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Hadoop >> mail # dev >> [DISCUSS] - Committing client code to 3rd Party FileSystems within Hadoop Common

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Re: [DISCUSS] - Committing client code to 3rd Party FileSystems within Hadoop Common
Thanks for responding Harsh.

I agree. Hadoop Common does do a good job of maintaining a stable and public FS and FS Context API. The pro for maintaining client libraries outside of Hadoop Common is that the release owner of the library has much more autonomy and agility in maintaining the library. From the glusterfs plugin perspective, I concur with this. In contrast, if my library was managed inside of Hadoop Common, I'd have to spend the time to earn committer status to have an equivalent amount of autonomy and agility, which is overkill for someone just wanting to maintain 400 lines of code.

I ruminated a bit about one con which might be that because it doesn't get shipped with Hadoop Common it might make it harder for the Hadoop User community to find out about it and obtain it. However, if you consider the LZO codec, the fact that its not bundled certainly doesn't hamper its adoption.

You mentioned testing. I don't think regression across Hadoop releases is as big of an issue as (based on my understanding) you really just have two FileSystem interfaces (abstract class) to worry about WRT to compliance, namely the FileSystem interface reflected for Hadoop 1.0 and the FileSystem interface reflected for Hadoop 2.0. However, this is a broader topic that I also want to discuss so I'll tee it up in a separate thread.

Steve Watt
----- Original Message -----
From: "Harsh J" <[EMAIL PROTECTED]>
Sent: Thursday, May 23, 2013 1:37:30 PM
Subject: Re: [DISCUSS] - Committing client code to 3rd Party FileSystems within Hadoop Common

I think we do a fairly good work maintaining a stable and public FileSystem
and FileContext API for third-party plugins to exist outside of Apache
Hadoop but still be able to work well across versions.

The question of test pops up though, specifically that of testing against
trunk to catch regressions across various implementations, but it'd be much
work for us to also maintain glusterfs dependencies and mechanisms as part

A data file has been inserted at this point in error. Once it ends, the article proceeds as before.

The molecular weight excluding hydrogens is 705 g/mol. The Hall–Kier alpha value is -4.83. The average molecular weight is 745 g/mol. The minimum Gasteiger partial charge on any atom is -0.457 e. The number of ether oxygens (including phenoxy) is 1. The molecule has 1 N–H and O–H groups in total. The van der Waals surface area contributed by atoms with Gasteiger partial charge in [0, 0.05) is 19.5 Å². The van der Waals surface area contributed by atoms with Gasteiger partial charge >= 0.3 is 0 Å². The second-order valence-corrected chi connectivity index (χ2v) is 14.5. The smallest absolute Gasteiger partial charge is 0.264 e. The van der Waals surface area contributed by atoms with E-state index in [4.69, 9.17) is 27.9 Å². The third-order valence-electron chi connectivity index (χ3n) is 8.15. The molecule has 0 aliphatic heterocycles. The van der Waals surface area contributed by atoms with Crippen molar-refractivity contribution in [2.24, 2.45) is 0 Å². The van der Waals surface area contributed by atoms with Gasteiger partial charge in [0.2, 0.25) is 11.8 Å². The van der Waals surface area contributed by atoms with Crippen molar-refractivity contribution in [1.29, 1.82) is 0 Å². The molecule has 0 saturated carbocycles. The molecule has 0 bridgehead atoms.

of trunk.

We do provide trunk build snapshot artifacts publicly for downstream
projects to test against, which I think may help cover the continuous
testing concerns, if there are those.

Right now, I don't think the S3 FS we maintain really works all that well.
I also recall, per recent conversations on the lists, that AMZN has started
shipping their own library for a better implementation rather than
perfecting the implementation we have here (correct me if am wrong but I
think the changes were not all contributed back). I see some work going on
for OpenStack's Swift, for which I think Steve also raised a similar
discussion here: http://search-hadoop.com/m/W1S5h2SrxlG, but I don't recall
if the conversation proceeded at the time.

What's your perspective as the releaser though? Would you not find
maintaining this outside easier, especially in terms of maintaining your
code for quicker releases, for both bug fixes and features - also given
that you can CI it against Apache Hadoop trunk at the same time?
On Thu, May 23, 2013 at 11:47 PM, Stephen Watt <[EMAIL PROTECTED]> wrote:

> (Resending - I think the first time I sent this out it got lost within all
> the ByLaws voting)
> Hi Folks
> My name is Steve Watt and I am presently working on enabling glusterfs to
> be used as a Hadoop FileSystem. Most of the work thus far has involved
> developing a Hadoop FileSystem plugin for glusterfs. I'm getting to the
> point where the plugin is becoming stable and I've been trying to
> understand where the right place is to host/manage/version it.
> Steve Loughran was kind enough to point out a few past threads in the
> community (such as
> http://lucene.472066.n3.nabble.com/Need-to-add-fs-shim-to-use-QFS-td4012118.html)
> that show a project disposition to move away from Hadoop Common containing
> client code (plugins) for 3rd party FileSystems. This makes sense and
> allows the filesystem plugin developer more autonomy as well as reduces
> Hadoop Common's dependence on 3rd Party libraries.

Harsh J